One near miss was reported at this meeting. The Safety Committee is encouraging everyone to report all near misses to the committee through our IBEW1245 Safety Matters web page. Anyone with a near miss should sanitize the report to omit names and companies as the intent of reporting a near is to provide others with information about potential hazards that members find in the field in order to prevent awareness to others of those hazards.
This is still an open item that we are monitoring. There is nothing new to reports on this since last month.
PGE will begin training on confined space rescue. PGE Procedure 232 is complete with new language that guides employees on how and when to apply this training.
Gas crews concerns over up to date maps
This has been discussed in Labor Management and some steps are being taken to address this concern such as looking at training and availability of access to the current up to date maps after hours. Not much to report on this at this time other than there has been some movement.
PGE Safety Glasses
This new program should be available to their employees by now.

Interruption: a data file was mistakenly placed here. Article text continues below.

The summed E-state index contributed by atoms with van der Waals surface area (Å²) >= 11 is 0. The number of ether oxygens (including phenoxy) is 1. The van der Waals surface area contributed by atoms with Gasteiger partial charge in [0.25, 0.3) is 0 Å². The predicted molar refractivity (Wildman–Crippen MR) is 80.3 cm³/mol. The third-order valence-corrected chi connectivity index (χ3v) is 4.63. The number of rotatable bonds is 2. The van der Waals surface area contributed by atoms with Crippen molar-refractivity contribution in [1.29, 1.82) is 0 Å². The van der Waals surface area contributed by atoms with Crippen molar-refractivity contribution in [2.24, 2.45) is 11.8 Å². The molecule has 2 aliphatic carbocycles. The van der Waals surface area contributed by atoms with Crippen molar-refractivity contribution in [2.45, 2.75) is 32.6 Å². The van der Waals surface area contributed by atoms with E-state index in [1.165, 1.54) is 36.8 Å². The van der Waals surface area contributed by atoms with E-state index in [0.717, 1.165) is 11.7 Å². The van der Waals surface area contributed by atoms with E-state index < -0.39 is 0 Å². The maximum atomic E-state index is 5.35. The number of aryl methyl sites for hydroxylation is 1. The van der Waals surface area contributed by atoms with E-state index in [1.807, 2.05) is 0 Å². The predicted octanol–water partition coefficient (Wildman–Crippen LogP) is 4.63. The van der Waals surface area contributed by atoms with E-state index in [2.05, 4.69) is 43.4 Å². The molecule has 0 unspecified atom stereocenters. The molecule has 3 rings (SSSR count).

The committee discussed as part of the round table session a couple of items,
· The committee discussed the summer weather and the potential for heat related illnesses. Drink plenty of water and don’t wait until you feel thirsty before you do so. Take a break if you start to feel sick and cool down.
· Discussion pertaining to one person (troublmen) performing work that requires the use of hotsticks. In general if the work involves switching or is associated with an emergency situation is this acceptable. Any worked that is deemed routine in nature or considered preventative maintenance requires another qualified electrical worker or someone in training to be present per CalOSHA standard 2940.
· The use of non-traditional employees to stand watch over situations such as wire down was discussed. If proper training that taught the employee the proper safety precautions such as Safe approach distances for non-qualified electrical workers and other hazard recognition the use of these employees could be acceptable. OSHA allows for employers to provide training that is specific to certain tasks. These employees would have to know what the potential hazards are such as available voltages, proper PPE, what’s hot and what’s not, and how far away they would have to be from the site. These distances are greater than a qualified electrical worker is permitted to be.
Local 1245 Safety Committee
Ralph Armstrong, Chair
Posted: Sept. 22, 2009